The third and final challenge that teachers face in the diverse classroom is parent participation these can result from cultural differences, not knowing how to get involved and job-related issues. The school administrators, teachers and parents can participate in joint planning, goal setting, and definition of roles, needs sensing, and setting school standards with a written policy (Plevyak, 2003). Teachers can encourage parent involvement by sending letters home inviting parents to visit to classroom and have parent- teacher day where they communicate and plan their child’s educational goals. The school administrators can have an in-service day for training their teachers in communicating with parents that may have difficulty understanding English and the importance of participating with their child’s educational needs. Children that have their parents’ involvement in their education will enhance their child’s intrinsic motivation by offering them choices and the opportunity for self-direction by setting their own educational goals (Bojczyk, Shriner, & Shriner, 2012).
Social Perspectives in the diverse classroom and inequality
The conflict theory stresses that education reinforces inequality in society because our educational system is linked to social class (Theatrical Perspectives on Education, n.d.). The challenges faced by teachers in a culturally diverse classroom is communication issues, keeping children interesting in learning and getting parents involved in their children’s education. The conflict theory suggests that these students will be left behind because they will not be given the same status as a white child. Minorities may have issues with speaking English and communication, their parents do not speak English, and the child can lose interest in learning and develop low-esteem because their teacher’s behavior or lack of cultural awareness. Schools cause the minority students and poor white children to be placed on a lower track than that of middle and upper class white children.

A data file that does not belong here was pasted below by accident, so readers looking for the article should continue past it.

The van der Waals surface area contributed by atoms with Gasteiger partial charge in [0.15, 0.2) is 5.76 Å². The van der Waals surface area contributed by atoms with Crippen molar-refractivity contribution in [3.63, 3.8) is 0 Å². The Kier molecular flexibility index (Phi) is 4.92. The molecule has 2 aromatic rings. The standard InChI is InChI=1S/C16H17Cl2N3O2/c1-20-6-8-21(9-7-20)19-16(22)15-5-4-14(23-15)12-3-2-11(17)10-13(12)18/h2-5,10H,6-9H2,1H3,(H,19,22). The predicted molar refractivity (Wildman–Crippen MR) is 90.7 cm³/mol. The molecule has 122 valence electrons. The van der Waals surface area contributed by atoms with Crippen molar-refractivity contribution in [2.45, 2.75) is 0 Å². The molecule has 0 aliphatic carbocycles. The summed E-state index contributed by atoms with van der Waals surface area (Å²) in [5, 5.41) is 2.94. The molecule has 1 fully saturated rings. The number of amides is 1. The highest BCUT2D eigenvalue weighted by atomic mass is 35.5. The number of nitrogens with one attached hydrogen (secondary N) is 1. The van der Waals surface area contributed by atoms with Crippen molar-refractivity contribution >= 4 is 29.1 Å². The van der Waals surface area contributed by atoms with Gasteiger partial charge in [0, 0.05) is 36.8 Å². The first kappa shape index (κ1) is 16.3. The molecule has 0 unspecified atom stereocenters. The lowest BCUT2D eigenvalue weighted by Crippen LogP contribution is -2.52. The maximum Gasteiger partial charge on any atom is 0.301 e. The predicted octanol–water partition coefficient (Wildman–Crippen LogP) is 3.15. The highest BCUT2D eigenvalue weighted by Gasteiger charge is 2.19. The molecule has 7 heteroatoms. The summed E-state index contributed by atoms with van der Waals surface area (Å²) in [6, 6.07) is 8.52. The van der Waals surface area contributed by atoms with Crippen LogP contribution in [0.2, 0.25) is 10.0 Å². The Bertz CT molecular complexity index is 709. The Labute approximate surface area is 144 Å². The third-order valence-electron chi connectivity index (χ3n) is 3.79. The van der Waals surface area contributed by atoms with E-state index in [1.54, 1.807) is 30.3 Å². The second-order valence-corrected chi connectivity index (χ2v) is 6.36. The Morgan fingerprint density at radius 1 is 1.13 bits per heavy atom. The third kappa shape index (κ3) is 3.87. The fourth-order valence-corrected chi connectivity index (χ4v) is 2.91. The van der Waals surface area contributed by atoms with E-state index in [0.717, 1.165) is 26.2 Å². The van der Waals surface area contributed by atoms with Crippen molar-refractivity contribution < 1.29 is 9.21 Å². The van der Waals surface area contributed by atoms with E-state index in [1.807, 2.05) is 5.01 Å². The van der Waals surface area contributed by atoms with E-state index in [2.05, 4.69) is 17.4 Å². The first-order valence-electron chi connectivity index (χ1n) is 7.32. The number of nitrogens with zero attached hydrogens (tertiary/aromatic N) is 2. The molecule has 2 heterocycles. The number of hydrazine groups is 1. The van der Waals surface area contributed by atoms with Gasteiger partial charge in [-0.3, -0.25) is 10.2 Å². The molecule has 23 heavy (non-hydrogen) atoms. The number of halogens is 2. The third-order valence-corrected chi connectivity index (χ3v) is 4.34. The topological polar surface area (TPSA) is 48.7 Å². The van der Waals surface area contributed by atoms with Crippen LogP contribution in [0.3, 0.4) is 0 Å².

Some school place their student on a track which will determine the value of their education, these common tracks are college bound, vocational (job ready) or general. My brothers and I was placed on the general track because my family was considered poor and my mother was Cherokee. I can relate to the social perspective from the conflict theory of inequality. Children that are placed on the general track often have lower self-esteems, lose interest in learning, and their parents often is not involved in their education because they work, or have also been placed on the lower track leaving them a negative view of education. Conflict theory defines a social structure susceptible to to constant change. Here teachers can change the way schools place students on a track some leading to college and other heading for jobs not careers which is really unfair.
Teaching strategies that engage all students and resist stereotyping are DAP or Culturally Responsive Classroom Management (CRCM), these approaches use students cultures, social experiences, prior awareness, and learning styles so that all children are enabled to be successful in their educational goals (Teaching Tolerance, n.d.). The power to change the conflict theory into teacher developing appropriate teaching strategies rest with teachers, administrators, students, and parents or society by adjusting the way we view others.
With DAP teachers can engage the students in learning by giving them a challenge in the classroom that will force them to work harder but is not so far advanced that the students will not be able to perform. This could help students that have lost interest in learning. They can also get parents involved in their child’s education by have parent/teacher conferences where the teacher explains to the parent the role and importance in their child’s education.